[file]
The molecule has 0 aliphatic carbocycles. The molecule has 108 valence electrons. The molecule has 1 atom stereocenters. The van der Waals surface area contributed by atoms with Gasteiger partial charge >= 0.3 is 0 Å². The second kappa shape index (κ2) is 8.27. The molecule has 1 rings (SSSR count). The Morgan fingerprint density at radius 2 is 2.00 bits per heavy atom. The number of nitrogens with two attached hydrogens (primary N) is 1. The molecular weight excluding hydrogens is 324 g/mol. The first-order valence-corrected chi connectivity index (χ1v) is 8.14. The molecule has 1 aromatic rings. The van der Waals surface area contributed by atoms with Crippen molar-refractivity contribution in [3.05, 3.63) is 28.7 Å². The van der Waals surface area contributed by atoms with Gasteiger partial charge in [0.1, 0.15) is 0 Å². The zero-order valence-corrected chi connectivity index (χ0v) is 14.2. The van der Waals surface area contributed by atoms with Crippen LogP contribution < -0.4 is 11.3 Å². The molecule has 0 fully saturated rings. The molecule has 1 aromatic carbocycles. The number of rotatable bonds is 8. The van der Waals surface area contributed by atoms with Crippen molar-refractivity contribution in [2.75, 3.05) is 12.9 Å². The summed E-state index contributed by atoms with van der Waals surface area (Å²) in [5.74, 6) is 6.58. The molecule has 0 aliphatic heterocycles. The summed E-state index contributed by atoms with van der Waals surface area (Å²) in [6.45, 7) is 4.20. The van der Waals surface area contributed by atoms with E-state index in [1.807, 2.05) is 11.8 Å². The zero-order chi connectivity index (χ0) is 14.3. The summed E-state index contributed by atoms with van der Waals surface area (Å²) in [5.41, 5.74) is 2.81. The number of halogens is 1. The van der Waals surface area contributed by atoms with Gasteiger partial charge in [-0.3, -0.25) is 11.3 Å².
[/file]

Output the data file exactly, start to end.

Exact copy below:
The molecule has 0 aliphatic carbocycles. The molecule has 108 valence electrons. The molecule has 1 atom stereocenters. The van der Waals surface area contributed by atoms with Gasteiger partial charge >= 0.3 is 0 Å². The second kappa shape index (κ2) is 8.27. The molecule has 1 rings (SSSR count). The Morgan fingerprint density at radius 2 is 2.00 bits per heavy atom. The number of nitrogens with two attached hydrogens (primary N) is 1. The molecular weight excluding hydrogens is 324 g/mol. The first-order valence-corrected chi connectivity index (χ1v) is 8.14. The molecule has 1 aromatic rings. The van der Waals surface area contributed by atoms with Crippen molar-refractivity contribution in [3.05, 3.63) is 28.7 Å². The van der Waals surface area contributed by atoms with Gasteiger partial charge in [0.1, 0.15) is 0 Å². The zero-order valence-corrected chi connectivity index (χ0v) is 14.2. The van der Waals surface area contributed by atoms with Crippen LogP contribution < -0.4 is 11.3 Å². The molecule has 0 fully saturated rings. The molecule has 1 aromatic carbocycles. The number of rotatable bonds is 8. The van der Waals surface area contributed by atoms with Crippen molar-refractivity contribution in [2.75, 3.05) is 12.9 Å². The summed E-state index contributed by atoms with van der Waals surface area (Å²) in [5.74, 6) is 6.58. The molecule has 0 aliphatic heterocycles. The summed E-state index contributed by atoms with van der Waals surface area (Å²) in [6.45, 7) is 4.20. The van der Waals surface area contributed by atoms with E-state index in [1.807, 2.05) is 11.8 Å². The zero-order chi connectivity index (χ0) is 14.3. The summed E-state index contributed by atoms with van der Waals surface area (Å²) in [5.41, 5.74) is 2.81. The number of halogens is 1. The van der Waals surface area contributed by atoms with Gasteiger partial charge in [-0.3, -0.25) is 11.3 Å².